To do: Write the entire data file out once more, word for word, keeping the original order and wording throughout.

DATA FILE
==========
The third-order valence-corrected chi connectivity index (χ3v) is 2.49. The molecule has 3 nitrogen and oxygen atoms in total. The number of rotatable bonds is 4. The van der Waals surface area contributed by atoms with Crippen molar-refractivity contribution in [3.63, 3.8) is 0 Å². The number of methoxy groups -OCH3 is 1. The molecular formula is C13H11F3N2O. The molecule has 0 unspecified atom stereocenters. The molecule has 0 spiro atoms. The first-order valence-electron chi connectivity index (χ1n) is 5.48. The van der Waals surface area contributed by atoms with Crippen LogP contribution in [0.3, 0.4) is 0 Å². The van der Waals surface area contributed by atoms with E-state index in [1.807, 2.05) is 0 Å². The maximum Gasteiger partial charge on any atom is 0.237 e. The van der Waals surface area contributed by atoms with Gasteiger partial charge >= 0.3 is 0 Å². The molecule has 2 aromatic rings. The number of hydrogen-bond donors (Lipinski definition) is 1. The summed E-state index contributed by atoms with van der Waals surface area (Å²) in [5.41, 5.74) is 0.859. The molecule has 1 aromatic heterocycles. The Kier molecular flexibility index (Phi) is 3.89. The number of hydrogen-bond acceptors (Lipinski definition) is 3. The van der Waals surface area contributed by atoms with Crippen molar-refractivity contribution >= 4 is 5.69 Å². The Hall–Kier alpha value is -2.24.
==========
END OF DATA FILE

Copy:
The third-order valence-corrected chi connectivity index (χ3v) is 2.49. The molecule has 3 nitrogen and oxygen atoms in total. The number of rotatable bonds is 4. The van der Waals surface area contributed by atoms with Crippen molar-refractivity contribution in [3.63, 3.8) is 0 Å². The number of methoxy groups -OCH3 is 1. The molecular formula is C13H11F3N2O. The molecule has 0 unspecified atom stereocenters. The molecule has 0 spiro atoms. The first-order valence-electron chi connectivity index (χ1n) is 5.48. The van der Waals surface area contributed by atoms with Crippen LogP contribution in [0.3, 0.4) is 0 Å². The van der Waals surface area contributed by atoms with E-state index in [1.807, 2.05) is 0 Å². The maximum Gasteiger partial charge on any atom is 0.237 e. The van der Waals surface area contributed by atoms with Gasteiger partial charge >= 0.3 is 0 Å². The molecule has 2 aromatic rings. The number of hydrogen-bond donors (Lipinski definition) is 1. The summed E-state index contributed by atoms with van der Waals surface area (Å²) in [5.41, 5.74) is 0.859. The molecule has 1 aromatic heterocycles. The Kier molecular flexibility index (Phi) is 3.89. The number of hydrogen-bond acceptors (Lipinski definition) is 3. The van der Waals surface area contributed by atoms with Crippen molar-refractivity contribution >= 4 is 5.69 Å². The Hall–Kier alpha value is -2.24.